Mad Riders Review

What is the concept? With a retina-searing sense of speed and an incessant succession of death defying jumps, 2010’s Nail’d brought gamers back to an era when racing titles offered doses of big, dumb fun for a token or two. Like cherished coin-op titles such as Hydro Thunder or SEGA Rally Championship, Techland’s game dispensed its own set of madcap physics, permitting players to perform wonderfully implausible feats as they hurtled toward the finish line. With the release of Mad Racers for the Xbox 360 and PlayStation 3, the Ostrów Wielkopolski-based studio manages to escalate the thrill factor while plunging the price of admission- a feat nearly as adventurous as any of the game’s breakneck races.

One of the most engaging elements of many arcade racers is the persistent sensation of being on the threshold of disaster. With Mad Racers, players careen riotously through almost every curve and each jump threatens to end in a manic wipeout capable of killing the most resilient stunt man. Initially, races can feel like being dragged downstream by a manic river as players’ rocket around unruly bends and jump over huge landmasses. Within an hour gamers will master being able to steer the trajectory of their ATV while in the air and will be accelerating the speed of the game even further by earning boost for power sliding, stunting, dropping on targets or picking up strategically placed red icons strewn around each track.

What are the game’s strengths? Whereas Nail’d felt a bit bare without the ability to perform stunts, Mad Racers’ integration of tricking is to be commended. Although pulling off a combo of aerobatic maneuvers doesn’t feel as agile as comparable extreme sports titles, opportunities present an intriguing risk-reward gamble. While completing a double-flip has the capacity to cap your boost meter, there’s always the chance of landing the trick on your head- resulting in a quick result and loss of racing position. Smartly, Mad Racers’ difficulty is tuned to consistently encourage stunting, even rewarding failed podium attempts with experience points.

Yet, the game’s remarkable attribute is the amount of content that’s packed into the 1.38 GB download. With eight tiers of competitions each hosting five different tracks, Mad Racer’s collection of competitive venues helps offset the tide of tedium. Admittedly, the title’s tracks are comprised of building block elements- yet, the end result rarely reveals its stitching. Complementing this selections of courses are five different play modes, ranging from stunt races to point-to-point based matches. Mad Racers’ online multiplayer component is slickly integrated, with players tapping the directional pad on any track to jump into a matchmaking session. With up to twelve competitors racing across a relatively lag-free setting, the game’s fluid sense of speed is preserved.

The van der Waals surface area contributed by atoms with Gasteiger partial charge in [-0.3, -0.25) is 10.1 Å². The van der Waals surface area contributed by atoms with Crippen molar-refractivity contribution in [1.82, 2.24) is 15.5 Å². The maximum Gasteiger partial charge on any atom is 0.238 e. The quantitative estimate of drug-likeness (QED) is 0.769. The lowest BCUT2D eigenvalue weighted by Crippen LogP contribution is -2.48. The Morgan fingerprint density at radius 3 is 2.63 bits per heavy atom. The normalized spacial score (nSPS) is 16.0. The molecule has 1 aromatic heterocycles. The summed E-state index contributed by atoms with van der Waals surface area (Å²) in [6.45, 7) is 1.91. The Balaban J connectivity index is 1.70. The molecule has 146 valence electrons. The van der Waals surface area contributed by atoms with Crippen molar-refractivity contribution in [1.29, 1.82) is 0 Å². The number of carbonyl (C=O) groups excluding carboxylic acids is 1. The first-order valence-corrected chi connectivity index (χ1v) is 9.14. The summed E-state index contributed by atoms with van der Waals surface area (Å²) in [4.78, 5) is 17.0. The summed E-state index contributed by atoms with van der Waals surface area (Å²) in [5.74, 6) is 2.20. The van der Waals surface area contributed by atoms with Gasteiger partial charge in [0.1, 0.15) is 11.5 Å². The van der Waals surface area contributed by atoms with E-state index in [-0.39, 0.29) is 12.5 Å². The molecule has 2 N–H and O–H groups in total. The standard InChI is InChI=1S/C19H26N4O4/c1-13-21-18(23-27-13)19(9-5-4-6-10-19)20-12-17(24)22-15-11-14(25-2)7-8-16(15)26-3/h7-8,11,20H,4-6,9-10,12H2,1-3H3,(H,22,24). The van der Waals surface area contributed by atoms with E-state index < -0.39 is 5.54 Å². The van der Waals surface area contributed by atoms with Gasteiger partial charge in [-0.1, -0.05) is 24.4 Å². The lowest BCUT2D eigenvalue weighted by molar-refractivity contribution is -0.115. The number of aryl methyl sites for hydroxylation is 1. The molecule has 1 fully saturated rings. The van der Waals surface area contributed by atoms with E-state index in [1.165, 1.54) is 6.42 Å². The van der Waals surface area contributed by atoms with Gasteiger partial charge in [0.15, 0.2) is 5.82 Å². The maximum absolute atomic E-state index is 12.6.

What are the game’s weaknesses? Although the title’s wild leaps are invigorating, landing jumps and collisions with Mad Racers’ environments can be inconsistent. Occasionally, a head on crash with a rock wall with rebound the player, while the mere touch of a corridor wall or obstacle will result in a crash. Although the gathering of certain collectables can open shortcuts and tracks sporadically offers multiple pathways, spontaneity is sullied when players have to memorize what obstacles are to be avoided.

Although the title’s flora-filled landscapes are well-textured and varied, using boost imitates a disorienting blur effect. When combined with the game’s reckless pace and high number of tracks, players can be thrown off by this visual filter. Ideally, Techland would have offered a way to turn the effect off.

Is it worth the money? Like the best entries in the racing genre, Mad Riders is capable of cultivating controller-clenching anxiety. Whether players are trying to earn boost by landing on a ground based target or executing aerial spins while soaring through the air, the title’s racers are tirelessly engaging. Couple that intensity with a selection of tracks which puts most full-priced games to shame, along with a ten dollar price, and Mad Riders is stands as one of the reigning DLC racers.

About Robert Allen

With over 35 years of gaming experience, Robert 'DesertEagle' Allen is Tech-Gaming's resident worrier/warrior who spends his days teaching at three colleges and his nights devoted to JRPGs.

15 comments

  1. Mad Riders, I ain’t mad at cha. Of course, I’m not into the bro racing that much either.

  2. I tried the demo and really liked Mad Riders. Reminded me of Pure.

  3. UGH, was hoping for E3 impressions but got ATV racing instead. (Which looks decent).

    What shows did you go to? What games are your favorites so far?

  4. I don’t really like these type of games, but Mad Racers kind of grew on me. Just like Pure.

  5. How similar are the tracks? sounds like an impressive number.

  6. Took the plunge on this. Great racer. Well done review.

  7. Great review, Desert. Looks fun.

  8. Bought it. What kind of DLC will there be? Saw a link on the title screen.

  9. OK review. I like the other style better.

  10. Sounds pretty cool, but I can wait.

  11. Furious Karting is the still king of the arcade racer genre by name alone.

  12. Actually, this a great Quad racer. One of the best on console.

    • Is it better than the Mx vs. Atv games? I rented one of those a few months back and wasn’t really impressed.

  13. IS there anyway to unlock better bikes sooner? I’m stuck and can’t get 3rd or better on a race. Maybe a code or something?

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